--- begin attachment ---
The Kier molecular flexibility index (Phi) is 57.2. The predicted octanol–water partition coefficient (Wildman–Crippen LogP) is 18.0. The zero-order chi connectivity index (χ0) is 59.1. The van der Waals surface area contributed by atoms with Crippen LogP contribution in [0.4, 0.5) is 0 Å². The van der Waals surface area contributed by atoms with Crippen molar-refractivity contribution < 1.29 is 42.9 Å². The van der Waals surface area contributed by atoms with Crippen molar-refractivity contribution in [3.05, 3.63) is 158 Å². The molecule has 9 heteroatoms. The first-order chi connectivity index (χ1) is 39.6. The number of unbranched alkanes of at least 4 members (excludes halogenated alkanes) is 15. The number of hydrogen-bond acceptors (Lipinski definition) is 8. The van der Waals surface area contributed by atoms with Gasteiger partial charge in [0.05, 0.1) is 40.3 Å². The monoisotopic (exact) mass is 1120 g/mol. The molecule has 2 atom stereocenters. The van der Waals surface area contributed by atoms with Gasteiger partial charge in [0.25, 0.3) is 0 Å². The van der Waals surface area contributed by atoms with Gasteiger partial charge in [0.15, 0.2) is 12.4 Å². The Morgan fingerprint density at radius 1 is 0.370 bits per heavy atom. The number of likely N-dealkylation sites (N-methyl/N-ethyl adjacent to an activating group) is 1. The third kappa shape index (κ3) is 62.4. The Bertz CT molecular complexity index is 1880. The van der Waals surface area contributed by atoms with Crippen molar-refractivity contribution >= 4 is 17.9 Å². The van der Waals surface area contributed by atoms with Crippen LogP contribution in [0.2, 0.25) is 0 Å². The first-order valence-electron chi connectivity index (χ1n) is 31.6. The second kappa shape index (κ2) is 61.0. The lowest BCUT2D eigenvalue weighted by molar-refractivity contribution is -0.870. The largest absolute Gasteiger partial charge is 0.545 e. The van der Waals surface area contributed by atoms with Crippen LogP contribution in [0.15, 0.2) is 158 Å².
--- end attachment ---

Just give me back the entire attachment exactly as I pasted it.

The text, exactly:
The Kier molecular flexibility index (Phi) is 57.2. The predicted octanol–water partition coefficient (Wildman–Crippen LogP) is 18.0. The zero-order chi connectivity index (χ0) is 59.1. The van der Waals surface area contributed by atoms with Crippen LogP contribution in [0.4, 0.5) is 0 Å². The van der Waals surface area contributed by atoms with Crippen molar-refractivity contribution < 1.29 is 42.9 Å². The van der Waals surface area contributed by atoms with Crippen molar-refractivity contribution in [3.05, 3.63) is 158 Å². The molecule has 9 heteroatoms. The first-order chi connectivity index (χ1) is 39.6. The number of unbranched alkanes of at least 4 members (excludes halogenated alkanes) is 15. The number of hydrogen-bond acceptors (Lipinski definition) is 8. The van der Waals surface area contributed by atoms with Gasteiger partial charge in [0.05, 0.1) is 40.3 Å². The monoisotopic (exact) mass is 1120 g/mol. The molecule has 2 atom stereocenters. The van der Waals surface area contributed by atoms with Gasteiger partial charge in [0.25, 0.3) is 0 Å². The van der Waals surface area contributed by atoms with Gasteiger partial charge in [0.15, 0.2) is 12.4 Å². The Morgan fingerprint density at radius 1 is 0.370 bits per heavy atom. The number of likely N-dealkylation sites (N-methyl/N-ethyl adjacent to an activating group) is 1. The third kappa shape index (κ3) is 62.4. The Bertz CT molecular complexity index is 1880. The van der Waals surface area contributed by atoms with Crippen molar-refractivity contribution >= 4 is 17.9 Å². The van der Waals surface area contributed by atoms with Crippen LogP contribution in [0.2, 0.25) is 0 Å². The first-order valence-electron chi connectivity index (χ1n) is 31.6. The second kappa shape index (κ2) is 61.0. The lowest BCUT2D eigenvalue weighted by molar-refractivity contribution is -0.870. The largest absolute Gasteiger partial charge is 0.545 e. The van der Waals surface area contributed by atoms with Crippen LogP contribution in [0.15, 0.2) is 158 Å².